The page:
It’s an eerily calm Sunday morning on the city’s Avenida Reforma, an avenue which is grid-locked on weekdays by tens of thousands of cars sitting bumper-to-bumper.

The Reforma’s closure to car traffic on Sundays in 2007 kickstarted the capital’s attempts to make life easier for cyclists. In 2010 a 17km-long bike lane through the city opened – and more efforts to promote pedal power are being unveiled in the coming few months.

DF officials have proclaimed that kilome-miles of bike lanes are on the books for Mexico, accompanying their successful weekly car-traffic shut downs.  On top of piles of bike lanes, Mexico City’s bike share program called “EcoBici” has been a huge hit in the heart of the city – expect expansions, cycle peoples!  Let’s hope all those rollerblading fun-having Sunday joyriders easily transition into sweaty weekday bike commuters as the government continues to support transportation cycling.   Here’s a video clip from Metro Planning Chicago showing EcoBicis cruising in a separated bike lane along Avenida de la Reforma:

Chicago’s Metropolitan Planning Council had a chance to visit this year to discover the successes of Mexico City’s transit and cycling initiatives; see details of the encounter comparing Mexico City’s transit plans to Chicago’s in this post from The Connector.   The popularity of the EcoBici system is unfounded in Mexico… could this be the “Bike Revolution” bloggers have been predicting?

Mexico City’s system, EcoBici, debuted in 2010 in the trendy Condesa neighborhood. It was quickly expanded down the wide, skyscraper-lined Avenida de la Reforma to connect Condesa with the Zocalo (main square) and the historic center of the city. The system was instantly popular, not only in the morning and evening rush hours, but also at midday, when many office workers now elect to ride to lunch. For a short time, demand exceeded supply and there was a waiting list to become a member. EcoBici now has 90 stations and 1,200 bikes, plenty to meet the current demand from its 24,000 members (who take some 9,000 trips every day). It will soon expand to cover two more neighborhoods, with 275 total stations and nearly 4,000 bikes. When that expansion is completed later this year, EcoBici expects to serve 73,000 users and 27,500 trips every day.

Writers from Streetsblog also toured Mexico City to observe the so-called “Bike Revolution.”  The cycle-loving mayor of the Captiol, Mayor Ebrard, promised over 300 kilometers of bike lanes for the city by the end of his term.  The promise has not been kept, but the Mayor is making a concerted effort to quell the angry fists of cyclists with EcoBici bike share and the legislature:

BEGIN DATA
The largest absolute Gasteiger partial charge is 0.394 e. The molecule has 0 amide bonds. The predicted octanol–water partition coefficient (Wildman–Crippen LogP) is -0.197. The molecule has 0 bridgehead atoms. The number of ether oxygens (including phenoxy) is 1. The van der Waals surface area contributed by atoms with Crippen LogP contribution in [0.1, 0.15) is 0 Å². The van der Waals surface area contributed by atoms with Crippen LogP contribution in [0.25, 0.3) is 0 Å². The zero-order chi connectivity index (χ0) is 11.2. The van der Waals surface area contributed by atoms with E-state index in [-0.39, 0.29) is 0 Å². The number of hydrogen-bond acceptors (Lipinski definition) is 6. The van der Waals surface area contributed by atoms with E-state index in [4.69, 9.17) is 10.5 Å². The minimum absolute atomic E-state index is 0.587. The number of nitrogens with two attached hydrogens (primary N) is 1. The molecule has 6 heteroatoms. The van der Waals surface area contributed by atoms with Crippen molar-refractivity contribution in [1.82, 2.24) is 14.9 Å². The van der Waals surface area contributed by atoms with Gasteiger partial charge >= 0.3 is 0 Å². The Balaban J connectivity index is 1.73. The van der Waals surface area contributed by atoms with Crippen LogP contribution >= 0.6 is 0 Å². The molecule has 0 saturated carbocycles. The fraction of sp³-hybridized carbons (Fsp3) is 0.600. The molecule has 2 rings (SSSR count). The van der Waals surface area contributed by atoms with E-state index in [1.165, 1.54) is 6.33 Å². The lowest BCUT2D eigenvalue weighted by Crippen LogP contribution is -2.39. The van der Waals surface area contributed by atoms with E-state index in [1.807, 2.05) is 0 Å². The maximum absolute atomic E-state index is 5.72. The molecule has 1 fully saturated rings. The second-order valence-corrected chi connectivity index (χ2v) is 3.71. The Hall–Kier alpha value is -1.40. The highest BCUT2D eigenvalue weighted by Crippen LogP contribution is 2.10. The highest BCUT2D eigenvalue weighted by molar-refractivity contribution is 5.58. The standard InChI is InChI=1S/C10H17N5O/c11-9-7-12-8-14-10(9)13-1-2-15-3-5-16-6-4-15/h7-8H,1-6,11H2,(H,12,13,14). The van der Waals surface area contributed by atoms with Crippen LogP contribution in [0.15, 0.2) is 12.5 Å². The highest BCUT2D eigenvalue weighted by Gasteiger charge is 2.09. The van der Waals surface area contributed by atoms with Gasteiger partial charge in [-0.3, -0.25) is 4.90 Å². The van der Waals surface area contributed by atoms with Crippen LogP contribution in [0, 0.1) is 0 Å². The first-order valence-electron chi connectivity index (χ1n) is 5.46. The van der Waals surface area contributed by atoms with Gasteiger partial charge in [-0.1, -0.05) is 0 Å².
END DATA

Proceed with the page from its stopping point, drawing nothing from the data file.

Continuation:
Ecobicis in demand - image from Streetsblog.org

In 2010, the city passed a package of bike-friendly laws. Most prominently, Mexico City repealed its mandatory helmet law on the grounds that it was discouraging cycling and leaving everyone in greater danger. “It’s safer for them to cycle, whether they have a helmet or not,” argued Montiel.

At the same time, Mexico City reduced speed limits in areas with traffic calming or heavy pedestrian traffic and hiked up the penalty for driving or parking in a bike lane.

Though cycling has made significant strides over the last five years, its position in Mexico City is hardly assured. Last year, a prominent radio host, Angel Verdugo, called on his afternoon listeners to “crush” the “red plague” of cyclists — to literally run them over. Verdugo was fired, but the moment revealed the ferocity of anti-cycling sentiment that seems to persist in some quarters of the city.

The political winds could shift after Mayor Ebrard leaves office this year. “It’s an election year,” he said, “so we have to complete every project in the city, for Ecobici, for the bike lanes.” Some of the candidates for mayor this year, he implied, might not be so bike-friendly.

I guess the traffic-congested “mean streets” of Mexico City, and A-hole radio personalities will just add fuel to the flames as transportation cycling continues to pick up in Mexico.  Full blown Bike Revolution? Maybe… in the meantime, the progress is commendable!  I want Sunday traffic shutdowns in my city!  Pedal forward… Cycle Ladies & Gents.  Adios!

An advocacy merger in the works…

Here’s an interesting bit of news to share on this beautiful, spring-like Monday:

Leaders of the Alliance for Biking & Walking, Bikes Belong, and the League of American Bicyclists Leaders met in San Diego, on February 13-14th and have issued a joint statement announcing they are to merge.

It was agreed that uniting the three organizations would dramatically improve their effectiveness in increasing bicycle use in the US.

Bike Biz via Cyclelicious.

Richard over at Cyclelicious brings up a variety of interesting points and things to consider with such a merger — concerns about the overall message of the new “super advocacy group” and how the various players might get along (or not). It’s worth a read, so swing on over to Cyclelicious to check it out for yourself.

Your thoughts on this merger? Drop ’em in the comments box below.

“Road Diets” now a proven safety measure…

We spotted this over at the League of American Bicyclists blog and thought it would be worth sharing with you:

In January, the Federal Highway Administration (FHWA) Office of Safety placed Road Diets on the official list of Proven Safety Countermeasures. States are actively encouraged to use the listed safety countermeasures and FHWA provides guidance on their application. Road Diets slow traffic by reducing car travel lanes and replacing them with things like bike lanes and center turn lanes.

In the full article, the LAB talks with Federal Highway Administration Associate Administrator for Safety Tony Furst, where Mr. Furst discusses some of the procedures of getting road diets on the Safety Countermeasures list and the ramifications for road users. It’s worth a read…take a look for yourself.

Bike Jax, A Parody and a Tweed Ride

Our friends over at Bike Jax put up an interesting parody video about the sad state of bike infrastructure in the city of Jacksonville, Florida:

Hitler Advocates Bicycling in Jacksonville from Abhishek Mukherjee on Vimeo.

You may not identify with Hitler as a bike advocate, but if you’re a Florida resident, you can certainly identify with the anger and frustration at a state that simply falters when it comes to workable, intelligent bicycle infrastructure.

In other Bike Jax news, the 1st Annual Bike Jax Tweed Ride will be taking place on Sunday, March 4th:

tweed

Full details at the Jax Tweed Ride page.